Researchers create ultrafast nozzle-based 3D printing technique

Researchers in Spain have devised a method of ultrafast 3D printing with submicrometer features using electrostatic jet deflection technology. 

As discussed in the paper detailing this new technique, the authors explain that they created the electrostatic jet deflection method in order to overcome the limitations of existing additive manufacturing technology in relation to production speed. From their tests, the researchers found that electrostatic jet deflection can 3D print objects with submicrometer features by stacking nanofibers on top of each other at layer-by-layer frequencies as high as 2000 Hz. 

The jet speed and layer-by-layer frequencies achieved equates to printing speeds up to 0.5 m s−1 in-plane and 0.4 mm s−1 in the vertical direction, which the researchers state is “three to four orders of magnitude faster than techniques providing equivalent feature sizes.”

Schematic of the 3D printing of a wall. Image via Nature Communications.
Schematic of the 3D printing of a wall. Image via Nature Communications.

Improving 3D printing processes

The researchers first set about describing the benefits provided by additive manufacturing technologies for production today, writing that, “Additive manufacturing has become the new paradigm of distributed production of customized products, providing advantages in terms of geometric freedom of design, material utilization, and lead time reduction.”

Despite this, a number of research has been conducted with the aim of improving existing 3D printing processes. For example, researchers in Austria have explored the necessary improvements that material extrusion‐based additive manufacturing methods (ME-AM/FDM/FFF) need to make in order to “meet the challenges of complex industrial applications.” Other research has looked at examining the effect of fast print speeds in the binder jetting process, particularly in regards to surface roughness and density uniformity.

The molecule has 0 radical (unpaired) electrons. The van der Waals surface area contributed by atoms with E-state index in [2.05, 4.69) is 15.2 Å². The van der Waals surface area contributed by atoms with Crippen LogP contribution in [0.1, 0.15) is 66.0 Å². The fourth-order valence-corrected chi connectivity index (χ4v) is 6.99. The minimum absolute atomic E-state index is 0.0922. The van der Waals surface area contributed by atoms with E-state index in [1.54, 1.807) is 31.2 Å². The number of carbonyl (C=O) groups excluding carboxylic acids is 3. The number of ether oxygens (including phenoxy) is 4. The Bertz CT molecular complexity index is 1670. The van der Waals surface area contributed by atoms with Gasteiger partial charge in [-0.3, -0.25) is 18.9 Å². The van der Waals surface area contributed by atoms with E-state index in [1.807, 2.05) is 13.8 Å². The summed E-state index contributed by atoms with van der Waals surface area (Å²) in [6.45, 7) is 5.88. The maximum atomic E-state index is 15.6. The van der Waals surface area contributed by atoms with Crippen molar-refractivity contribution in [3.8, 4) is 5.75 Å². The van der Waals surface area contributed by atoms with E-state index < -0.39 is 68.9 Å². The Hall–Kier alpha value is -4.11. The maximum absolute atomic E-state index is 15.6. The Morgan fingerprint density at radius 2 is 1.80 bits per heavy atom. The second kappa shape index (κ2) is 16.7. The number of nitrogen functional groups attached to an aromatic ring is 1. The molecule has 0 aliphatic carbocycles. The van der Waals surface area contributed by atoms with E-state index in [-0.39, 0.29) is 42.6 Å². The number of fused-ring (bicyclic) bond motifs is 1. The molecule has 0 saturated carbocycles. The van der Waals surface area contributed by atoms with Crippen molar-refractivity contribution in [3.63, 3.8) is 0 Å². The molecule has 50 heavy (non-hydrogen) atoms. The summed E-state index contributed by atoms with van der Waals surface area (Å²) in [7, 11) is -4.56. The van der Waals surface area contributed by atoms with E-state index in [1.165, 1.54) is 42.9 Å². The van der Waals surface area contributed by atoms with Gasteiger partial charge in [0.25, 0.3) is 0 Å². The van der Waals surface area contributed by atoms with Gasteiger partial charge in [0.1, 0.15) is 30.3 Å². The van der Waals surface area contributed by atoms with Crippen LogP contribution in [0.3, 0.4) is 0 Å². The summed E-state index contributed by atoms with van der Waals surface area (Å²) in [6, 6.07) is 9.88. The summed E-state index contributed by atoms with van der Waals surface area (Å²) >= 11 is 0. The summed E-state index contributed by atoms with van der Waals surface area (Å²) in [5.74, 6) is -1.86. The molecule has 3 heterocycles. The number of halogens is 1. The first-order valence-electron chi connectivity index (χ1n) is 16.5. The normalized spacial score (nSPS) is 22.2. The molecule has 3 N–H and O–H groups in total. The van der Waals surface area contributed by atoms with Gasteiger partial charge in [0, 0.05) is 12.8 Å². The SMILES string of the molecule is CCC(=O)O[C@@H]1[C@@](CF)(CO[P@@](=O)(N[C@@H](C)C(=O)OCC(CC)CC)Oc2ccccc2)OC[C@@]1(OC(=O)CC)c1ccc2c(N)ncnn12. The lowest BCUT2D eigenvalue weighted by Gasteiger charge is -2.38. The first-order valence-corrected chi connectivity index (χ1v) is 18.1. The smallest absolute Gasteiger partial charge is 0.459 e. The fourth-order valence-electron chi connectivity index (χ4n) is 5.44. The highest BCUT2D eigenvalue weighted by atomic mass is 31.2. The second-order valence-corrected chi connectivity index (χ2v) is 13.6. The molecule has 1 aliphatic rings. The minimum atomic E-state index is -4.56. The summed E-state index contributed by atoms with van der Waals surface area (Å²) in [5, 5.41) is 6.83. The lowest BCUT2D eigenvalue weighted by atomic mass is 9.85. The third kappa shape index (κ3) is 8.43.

As is the case with many research papers aiming to improve existing additive manufacturing processes, the authors of the paper discussed here state that there are a number of limitations surrounding current 3D printing technologies, namely production speed, availability and combination of materials, and control over their microstructure and thus functionality. “Additionally,” the authors add, “the cost and complexity of manufacturing equipment that enables producing submicrometer features are prohibitive for a true distributed production.”

In particular, nozzle-based 3D printing technology provides a great example of a process that offers “unmatched versatility” in that it enables the production of objects made from a varying degree of materials, ranging from polymers, to metals, to ceramics, to wood, and even to biological tissues. “Such unmatched material versatility stems from the use of metal or polymer melts or solvent-based inks, which can be formulated to contain any component in the form of ions, molecules, nanoparticles, or even living cells,” explain the researchers. 

However, current nozzle-based 3D printing technologies are relatively slow, with limited printing resolutions because the width of the printed lines correlates with that of the nozzle aperture, which are typically above several tens of micrometers. Even when using smaller nozzle apertures, the process is then prone to frequent clogging and high viscous losses.